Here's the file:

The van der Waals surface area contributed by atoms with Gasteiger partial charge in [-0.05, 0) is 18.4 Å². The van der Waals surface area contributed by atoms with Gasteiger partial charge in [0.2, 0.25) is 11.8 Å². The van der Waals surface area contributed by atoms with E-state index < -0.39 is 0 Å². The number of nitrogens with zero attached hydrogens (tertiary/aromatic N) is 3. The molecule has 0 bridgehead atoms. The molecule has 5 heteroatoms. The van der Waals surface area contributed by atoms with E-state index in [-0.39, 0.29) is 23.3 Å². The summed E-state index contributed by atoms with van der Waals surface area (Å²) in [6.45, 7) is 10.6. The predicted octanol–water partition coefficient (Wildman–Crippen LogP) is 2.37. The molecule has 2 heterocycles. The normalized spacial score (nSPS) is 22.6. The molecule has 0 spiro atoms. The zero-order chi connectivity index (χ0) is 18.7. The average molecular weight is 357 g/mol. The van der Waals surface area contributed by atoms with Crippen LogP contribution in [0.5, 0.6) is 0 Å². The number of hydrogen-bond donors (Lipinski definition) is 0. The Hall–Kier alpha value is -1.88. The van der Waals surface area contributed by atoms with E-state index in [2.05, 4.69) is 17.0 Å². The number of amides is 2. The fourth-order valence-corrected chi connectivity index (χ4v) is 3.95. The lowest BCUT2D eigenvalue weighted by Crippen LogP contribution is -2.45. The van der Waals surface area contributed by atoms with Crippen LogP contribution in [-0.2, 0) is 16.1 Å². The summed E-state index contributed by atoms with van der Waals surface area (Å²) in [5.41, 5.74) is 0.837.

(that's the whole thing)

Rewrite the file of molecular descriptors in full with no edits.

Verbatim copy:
The van der Waals surface area contributed by atoms with Gasteiger partial charge in [-0.05, 0) is 18.4 Å². The van der Waals surface area contributed by atoms with Gasteiger partial charge in [0.2, 0.25) is 11.8 Å². The van der Waals surface area contributed by atoms with E-state index < -0.39 is 0 Å². The number of nitrogens with zero attached hydrogens (tertiary/aromatic N) is 3. The molecule has 0 bridgehead atoms. The molecule has 5 heteroatoms. The van der Waals surface area contributed by atoms with E-state index in [-0.39, 0.29) is 23.3 Å². The summed E-state index contributed by atoms with van der Waals surface area (Å²) in [6.45, 7) is 10.6. The predicted octanol–water partition coefficient (Wildman–Crippen LogP) is 2.37. The molecule has 2 heterocycles. The normalized spacial score (nSPS) is 22.6. The molecule has 0 spiro atoms. The zero-order chi connectivity index (χ0) is 18.7. The average molecular weight is 357 g/mol. The van der Waals surface area contributed by atoms with Crippen LogP contribution in [0.5, 0.6) is 0 Å². The number of hydrogen-bond donors (Lipinski definition) is 0. The Hall–Kier alpha value is -1.88. The van der Waals surface area contributed by atoms with E-state index in [2.05, 4.69) is 17.0 Å². The number of amides is 2. The fourth-order valence-corrected chi connectivity index (χ4v) is 3.95. The lowest BCUT2D eigenvalue weighted by Crippen LogP contribution is -2.45. The van der Waals surface area contributed by atoms with Crippen LogP contribution in [-0.2, 0) is 16.1 Å². The summed E-state index contributed by atoms with van der Waals surface area (Å²) in [5.41, 5.74) is 0.837.